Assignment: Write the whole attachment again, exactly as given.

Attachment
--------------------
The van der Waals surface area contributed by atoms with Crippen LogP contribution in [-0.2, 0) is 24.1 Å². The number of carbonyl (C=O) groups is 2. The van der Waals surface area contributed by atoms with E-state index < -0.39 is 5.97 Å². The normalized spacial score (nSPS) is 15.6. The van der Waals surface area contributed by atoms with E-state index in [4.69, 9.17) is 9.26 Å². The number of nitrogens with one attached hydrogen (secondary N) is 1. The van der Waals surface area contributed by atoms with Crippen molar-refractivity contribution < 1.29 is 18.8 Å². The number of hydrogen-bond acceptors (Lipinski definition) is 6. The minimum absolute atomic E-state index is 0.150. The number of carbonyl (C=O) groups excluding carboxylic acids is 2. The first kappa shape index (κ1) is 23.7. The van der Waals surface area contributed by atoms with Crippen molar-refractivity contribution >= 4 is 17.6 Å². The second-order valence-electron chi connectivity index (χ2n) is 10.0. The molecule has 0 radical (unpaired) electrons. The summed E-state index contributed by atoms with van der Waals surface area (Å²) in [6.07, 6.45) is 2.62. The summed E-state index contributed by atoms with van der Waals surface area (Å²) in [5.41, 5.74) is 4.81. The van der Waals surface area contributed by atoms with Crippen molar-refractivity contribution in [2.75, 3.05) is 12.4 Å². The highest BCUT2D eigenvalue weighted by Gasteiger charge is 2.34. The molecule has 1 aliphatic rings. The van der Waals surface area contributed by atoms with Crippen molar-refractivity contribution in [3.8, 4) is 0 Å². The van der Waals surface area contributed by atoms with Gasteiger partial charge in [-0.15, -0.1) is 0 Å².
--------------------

The van der Waals surface area contributed by atoms with Crippen LogP contribution in [-0.2, 0) is 24.1 Å². The number of carbonyl (C=O) groups is 2. The van der Waals surface area contributed by atoms with E-state index < -0.39 is 5.97 Å². The normalized spacial score (nSPS) is 15.6. The van der Waals surface area contributed by atoms with E-state index in [4.69, 9.17) is 9.26 Å². The number of nitrogens with one attached hydrogen (secondary N) is 1. The van der Waals surface area contributed by atoms with Crippen molar-refractivity contribution < 1.29 is 18.8 Å². The number of hydrogen-bond acceptors (Lipinski definition) is 6. The minimum absolute atomic E-state index is 0.150. The number of carbonyl (C=O) groups excluding carboxylic acids is 2. The first kappa shape index (κ1) is 23.7. The van der Waals surface area contributed by atoms with Crippen molar-refractivity contribution >= 4 is 17.6 Å². The second-order valence-electron chi connectivity index (χ2n) is 10.0. The molecule has 0 radical (unpaired) electrons. The summed E-state index contributed by atoms with van der Waals surface area (Å²) in [6.07, 6.45) is 2.62. The summed E-state index contributed by atoms with van der Waals surface area (Å²) in [5.41, 5.74) is 4.81. The van der Waals surface area contributed by atoms with Crippen molar-refractivity contribution in [2.75, 3.05) is 12.4 Å². The highest BCUT2D eigenvalue weighted by Gasteiger charge is 2.34. The molecule has 1 aliphatic rings. The van der Waals surface area contributed by atoms with Crippen molar-refractivity contribution in [3.8, 4) is 0 Å². The van der Waals surface area contributed by atoms with Gasteiger partial charge in [-0.15, -0.1) is 0 Å².